Rhetorician

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Rhetorician

 

(rhetor). (1) In ancient Greece and Rome, an orator, especially one whose oratory was not so much practical as for show. Rhetoricians included teachers and students at schools of rhetoric.

(2) In Russia in the 18th and 19th centuries, a pupil in the third of five classes at a religious seminary. The five classes were infimum (that is, primary grade), grammar, rhetoric, philosophy, and theology.

References in periodicals archive ?
2) to republican rhetoricians in Florence (supplemented by jurists), and from them back to Quintilian and to Cicero's rhetorical dialogues.
The article shows that the feminine and maternal are inscribed into rhetorical categories such as figure, simile and catachresis that are shunned, demeaned or abjected (1) by the rhetoricians, but that as abjected categories do not cease to challenge and fascinate the system that produces and abjects them (Kristeva, Powers of Horror 2, 4).
The notion of appropriateness - the relation of speech acts to particular contexts in time - has also been the explicit province of rhetoricians since the sophists.
Byrhtferth's Manual is shown to have an interesting section on figures, and whether he can be regarded as a rhetorician is discussed in the light of opposing views on the matter.
That is to say, for Quintilian and other classical rhetoricians, no use of rhetoric was considered beautiful or successful if it failed to move its audience in the desired fashion, thus ensuring that the narration of facts assumed at least as much importance as the truth content of those facts.
Through her observational analysis of how the sounds and noises of physiological monitors disrupt and otherwise shape the care of infants by speaking and standing in for their bodies--a phenomenon she calls "rhetorical ventriloquism"--Bivens enriches our understanding of the sensorial dimensions of clinical caretaking She calls on rhetoricians of health and medicine to be "earwitnesses" to sonic and aural experiences in clinical research settings, extending her previously published book chapter's ethical consideration of the rhetorician's embodied attunement and responsiveness in research (Bivens, 2018).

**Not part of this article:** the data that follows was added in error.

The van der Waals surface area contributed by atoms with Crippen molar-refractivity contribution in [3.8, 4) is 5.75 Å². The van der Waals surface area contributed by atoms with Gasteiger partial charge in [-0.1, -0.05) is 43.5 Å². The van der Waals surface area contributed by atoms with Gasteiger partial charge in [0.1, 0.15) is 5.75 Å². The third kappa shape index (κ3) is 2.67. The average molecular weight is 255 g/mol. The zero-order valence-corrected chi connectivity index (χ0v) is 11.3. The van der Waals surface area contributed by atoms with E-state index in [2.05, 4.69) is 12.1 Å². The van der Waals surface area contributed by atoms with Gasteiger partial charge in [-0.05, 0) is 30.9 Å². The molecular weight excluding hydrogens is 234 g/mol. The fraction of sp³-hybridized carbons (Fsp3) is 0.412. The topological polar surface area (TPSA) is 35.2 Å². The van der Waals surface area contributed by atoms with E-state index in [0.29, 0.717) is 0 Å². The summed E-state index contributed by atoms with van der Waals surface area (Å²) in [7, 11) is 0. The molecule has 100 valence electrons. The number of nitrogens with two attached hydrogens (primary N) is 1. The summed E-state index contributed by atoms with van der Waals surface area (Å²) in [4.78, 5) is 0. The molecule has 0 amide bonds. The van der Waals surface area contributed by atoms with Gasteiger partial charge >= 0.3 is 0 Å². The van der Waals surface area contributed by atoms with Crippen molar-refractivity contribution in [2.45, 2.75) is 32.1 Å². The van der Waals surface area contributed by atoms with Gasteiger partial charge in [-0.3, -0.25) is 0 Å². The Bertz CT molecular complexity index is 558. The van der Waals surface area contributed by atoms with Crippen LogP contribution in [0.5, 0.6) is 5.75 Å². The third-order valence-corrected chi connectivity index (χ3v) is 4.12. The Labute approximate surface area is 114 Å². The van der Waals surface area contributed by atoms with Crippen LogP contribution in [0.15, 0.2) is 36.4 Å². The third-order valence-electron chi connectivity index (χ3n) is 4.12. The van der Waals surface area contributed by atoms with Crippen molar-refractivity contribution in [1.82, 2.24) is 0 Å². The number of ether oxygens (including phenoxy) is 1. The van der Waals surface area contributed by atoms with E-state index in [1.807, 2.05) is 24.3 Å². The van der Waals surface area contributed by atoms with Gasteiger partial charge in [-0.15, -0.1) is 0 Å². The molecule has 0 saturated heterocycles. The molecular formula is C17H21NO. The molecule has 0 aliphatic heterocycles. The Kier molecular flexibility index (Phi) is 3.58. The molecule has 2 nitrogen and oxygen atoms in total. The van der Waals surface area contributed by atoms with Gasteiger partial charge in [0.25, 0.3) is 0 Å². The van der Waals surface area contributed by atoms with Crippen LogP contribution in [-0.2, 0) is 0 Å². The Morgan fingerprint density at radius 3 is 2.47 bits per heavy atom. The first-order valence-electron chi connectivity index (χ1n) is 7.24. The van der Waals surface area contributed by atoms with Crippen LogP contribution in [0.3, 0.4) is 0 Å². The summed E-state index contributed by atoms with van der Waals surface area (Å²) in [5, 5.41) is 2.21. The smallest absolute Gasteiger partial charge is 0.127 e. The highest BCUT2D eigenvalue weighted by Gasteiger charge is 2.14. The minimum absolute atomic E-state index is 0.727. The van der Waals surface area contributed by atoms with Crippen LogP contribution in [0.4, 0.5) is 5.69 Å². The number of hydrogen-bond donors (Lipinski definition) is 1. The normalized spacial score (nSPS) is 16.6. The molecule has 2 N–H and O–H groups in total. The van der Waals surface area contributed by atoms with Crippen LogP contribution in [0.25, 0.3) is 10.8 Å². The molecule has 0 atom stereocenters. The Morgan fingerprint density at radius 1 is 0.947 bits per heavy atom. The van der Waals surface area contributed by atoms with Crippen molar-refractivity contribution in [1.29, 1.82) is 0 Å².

His citations range from ancient Greek rhetoricians to 21st century writers; from English, German, and French stylists of previous centuries to contemporary American lawyers.
As comparative rhetoricians we commit ourselves to dialogism, where the act of comparing changes both the self and the texts that are being compared.
Here too is language, especially analogy and metaphor, as used by poets, rhetoricians, politicians, and historians.
Part III Acting: Ruzante and the evolution of acting practice in Renaissance Italy, Ronnie Ferguson; Arte dialogue structures in the comedies of Moliere, Richard Andrews; Rogues and rhetoricians: acting styles in early English drama, Peter Thomson; Rehearsal, performance and plays, Tiffany Stern; Comic stage routines in Guarinonius' medical treatise of 1610, M.
Among their topics are pruning the tree of virtue in Shakespeare's Titus Andronicus, Howard Barker's refashioning of Hamlet's mother, the emblematic owl in early English culture, scenes of detection in the anonymous Elizabethan Tragedy of Master Arden of Faversham (1592), Edward II and the rhetoricians of myth, Marlowe's early tragedies, death and the pre-reformation London elite, and irony and transcendence on the Renaissance stage.
Descartes's famous early unpublished declaration 'larvatus prodeo' shows his intention to dissimulate and his commitment to worldly prudence; Francis Bacon, Baltasar Gracian, and Tommaso Accetto are early modern writers on these topics who are used intertextually by Hallyn to structure his investigations, together with ancient rhetoricians, notably Hermogenes and Quintilian.